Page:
For some reason, when I received this audio in the mail from Penguin Audio, it didn't initially pique my interest, despite the fact that I do love true stories. But then I heard that some friends were reading it for a book club, and Kathy told me SHE had listened to it and been blown away. I pulled the discs off the shelf, loaded them on the iPod, and then waited until I was in a non-fiction mood.
Synopsis: This is an amazing story about a team of nine boys from the University of Washington...a rag-tag group of farmers and blue-collar workers with a special bond...who trained and competed during their years in college and in their senior year went on to the 1936 Olympics and captured the gold.
The heart of the story is focused on Joe Rantz, one of the rowers who grew up without any support of family. His mother died when he was young, his step-mother had no use for him so he was kicked out of the house as a teenager to fend for himself. He scrapped for work to pay for college, and refused to accept defeat in any part of his life. We also get to know the charismatic yet nonverbal coach, the eccentric British genius who designed the team's boats, as well as their other boys.
This inspirational story recounts obstacle after obstacle that these boys encountered...everything from the overwhelming competition of the money and tradition of the Ivy League crew teams, sickness, lack of funding from the university, the Great Depression, and the heavily favored German team on their home turf. It is a true testament to the tenacity of the human spirit.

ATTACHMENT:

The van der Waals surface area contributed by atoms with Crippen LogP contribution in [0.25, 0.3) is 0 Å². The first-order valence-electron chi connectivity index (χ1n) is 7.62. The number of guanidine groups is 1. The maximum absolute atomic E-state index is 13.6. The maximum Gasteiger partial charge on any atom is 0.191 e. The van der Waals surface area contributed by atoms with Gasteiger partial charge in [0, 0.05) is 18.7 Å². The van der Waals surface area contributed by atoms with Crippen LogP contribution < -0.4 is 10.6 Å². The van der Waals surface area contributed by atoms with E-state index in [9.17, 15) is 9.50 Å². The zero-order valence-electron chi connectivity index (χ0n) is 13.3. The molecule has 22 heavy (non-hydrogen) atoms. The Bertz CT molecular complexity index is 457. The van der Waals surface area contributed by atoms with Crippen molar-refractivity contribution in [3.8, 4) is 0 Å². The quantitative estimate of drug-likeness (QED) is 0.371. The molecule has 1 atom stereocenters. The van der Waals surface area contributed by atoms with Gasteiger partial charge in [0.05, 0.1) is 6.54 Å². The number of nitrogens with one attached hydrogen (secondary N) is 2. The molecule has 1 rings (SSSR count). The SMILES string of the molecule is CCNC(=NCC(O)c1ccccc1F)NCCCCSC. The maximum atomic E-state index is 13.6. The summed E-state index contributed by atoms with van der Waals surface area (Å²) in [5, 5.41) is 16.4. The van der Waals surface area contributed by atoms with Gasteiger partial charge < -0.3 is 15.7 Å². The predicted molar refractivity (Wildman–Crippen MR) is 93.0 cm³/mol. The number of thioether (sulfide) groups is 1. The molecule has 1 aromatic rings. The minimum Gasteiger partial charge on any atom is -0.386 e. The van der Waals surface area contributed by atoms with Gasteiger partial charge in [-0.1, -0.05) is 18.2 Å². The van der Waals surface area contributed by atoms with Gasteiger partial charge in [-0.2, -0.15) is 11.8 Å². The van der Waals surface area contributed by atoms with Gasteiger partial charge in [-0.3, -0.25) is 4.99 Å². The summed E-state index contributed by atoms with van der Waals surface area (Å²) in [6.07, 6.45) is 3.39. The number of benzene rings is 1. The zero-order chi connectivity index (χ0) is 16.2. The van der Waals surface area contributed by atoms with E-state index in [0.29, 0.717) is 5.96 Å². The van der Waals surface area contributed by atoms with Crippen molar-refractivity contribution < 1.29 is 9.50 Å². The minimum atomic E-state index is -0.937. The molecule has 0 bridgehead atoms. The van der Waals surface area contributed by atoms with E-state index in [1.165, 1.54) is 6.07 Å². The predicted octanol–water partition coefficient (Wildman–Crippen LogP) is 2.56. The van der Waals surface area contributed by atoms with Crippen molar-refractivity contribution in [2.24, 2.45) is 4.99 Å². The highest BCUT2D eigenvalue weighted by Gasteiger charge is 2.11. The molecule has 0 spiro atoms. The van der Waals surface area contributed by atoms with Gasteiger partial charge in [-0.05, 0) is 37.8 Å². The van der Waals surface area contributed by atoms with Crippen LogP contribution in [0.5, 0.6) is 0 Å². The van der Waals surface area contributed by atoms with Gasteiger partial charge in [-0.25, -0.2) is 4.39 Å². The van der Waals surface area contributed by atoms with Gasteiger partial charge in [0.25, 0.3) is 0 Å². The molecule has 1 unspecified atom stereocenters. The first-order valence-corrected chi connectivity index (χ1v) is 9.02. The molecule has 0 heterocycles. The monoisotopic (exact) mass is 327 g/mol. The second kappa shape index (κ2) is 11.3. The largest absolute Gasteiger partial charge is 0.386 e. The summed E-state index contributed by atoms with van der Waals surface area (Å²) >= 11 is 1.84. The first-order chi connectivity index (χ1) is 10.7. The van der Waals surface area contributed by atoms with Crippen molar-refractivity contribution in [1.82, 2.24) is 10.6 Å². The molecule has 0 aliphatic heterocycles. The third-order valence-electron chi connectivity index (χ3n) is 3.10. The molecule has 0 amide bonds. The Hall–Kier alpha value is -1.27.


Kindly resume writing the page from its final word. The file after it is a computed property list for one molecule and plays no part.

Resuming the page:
My thoughts: I am so glad I was persuaded to listen to this...what a heartwarming story. It just doesn't hit any closer to home than this, and makes you stand up a little straighter knowing what can be accomplished if the will is strong.
There is much to be learned here. The author educates us in the basics of the sport of crew. I had no idea it was so intense and physically rigorous. We learn about the engineering of the perfect boat. We learn about the rumblings of trouble in Berlin, the efforts made to elevate Nazi Germany to world class status, and the documentation of these efforts made by Leni Riefenstahl.
The human perspective was equally as compelling. The average boy would have admitted defeat had they battled against the odds thrown at Joe Rantz. One particular story I will never forget...that at the Olympics, one of the rowers was deathly ill - nearly comatose - but the team refused to compete without him. So they put him in the boat, though he could barely sit up, and everyone compensated for him. And they still won gold.
This is the type of book that I would compare to "Unbroken" or "Devil in the White City"...pieces of history that everyone should read and appreciate.
A few words about the audio production: Our narrator for this book was Edward Herrmann, who actually did read "Unbroken" as well as many other non-fiction audios. His voice doesn't vary much, and does take some time to get used to. Eventually, however, you get accustomed to his style and is actually pleasant to listen to.
Listening length: 14 hours and 25 minutes (416 pages)
4.5 out of 5 stars